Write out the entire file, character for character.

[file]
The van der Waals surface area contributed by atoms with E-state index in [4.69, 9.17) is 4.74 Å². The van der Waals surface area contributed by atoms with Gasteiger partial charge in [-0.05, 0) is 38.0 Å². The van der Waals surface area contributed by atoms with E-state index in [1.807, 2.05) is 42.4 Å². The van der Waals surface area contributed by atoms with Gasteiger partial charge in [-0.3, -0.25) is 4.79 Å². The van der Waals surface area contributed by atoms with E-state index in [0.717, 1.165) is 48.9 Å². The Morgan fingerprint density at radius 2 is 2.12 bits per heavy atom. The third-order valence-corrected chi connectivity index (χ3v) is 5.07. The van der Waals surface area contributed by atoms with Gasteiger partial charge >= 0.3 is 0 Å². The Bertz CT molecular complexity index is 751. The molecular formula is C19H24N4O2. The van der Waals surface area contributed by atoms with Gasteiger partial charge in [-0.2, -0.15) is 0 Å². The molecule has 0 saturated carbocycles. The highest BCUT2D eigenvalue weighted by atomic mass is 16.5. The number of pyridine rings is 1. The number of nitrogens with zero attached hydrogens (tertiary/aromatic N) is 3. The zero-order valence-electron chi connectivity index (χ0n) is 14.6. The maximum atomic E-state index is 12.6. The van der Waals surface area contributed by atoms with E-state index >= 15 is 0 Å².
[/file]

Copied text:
The van der Waals surface area contributed by atoms with E-state index in [4.69, 9.17) is 4.74 Å². The van der Waals surface area contributed by atoms with Gasteiger partial charge in [-0.05, 0) is 38.0 Å². The van der Waals surface area contributed by atoms with E-state index in [1.807, 2.05) is 42.4 Å². The van der Waals surface area contributed by atoms with Gasteiger partial charge in [-0.3, -0.25) is 4.79 Å². The van der Waals surface area contributed by atoms with E-state index in [0.717, 1.165) is 48.9 Å². The Morgan fingerprint density at radius 2 is 2.12 bits per heavy atom. The third-order valence-corrected chi connectivity index (χ3v) is 5.07. The van der Waals surface area contributed by atoms with Gasteiger partial charge >= 0.3 is 0 Å². The Bertz CT molecular complexity index is 751. The molecular formula is C19H24N4O2. The van der Waals surface area contributed by atoms with Gasteiger partial charge in [-0.2, -0.15) is 0 Å². The molecule has 0 saturated carbocycles. The highest BCUT2D eigenvalue weighted by atomic mass is 16.5. The number of pyridine rings is 1. The number of nitrogens with zero attached hydrogens (tertiary/aromatic N) is 3. The zero-order valence-electron chi connectivity index (χ0n) is 14.6. The maximum atomic E-state index is 12.6. The van der Waals surface area contributed by atoms with E-state index >= 15 is 0 Å².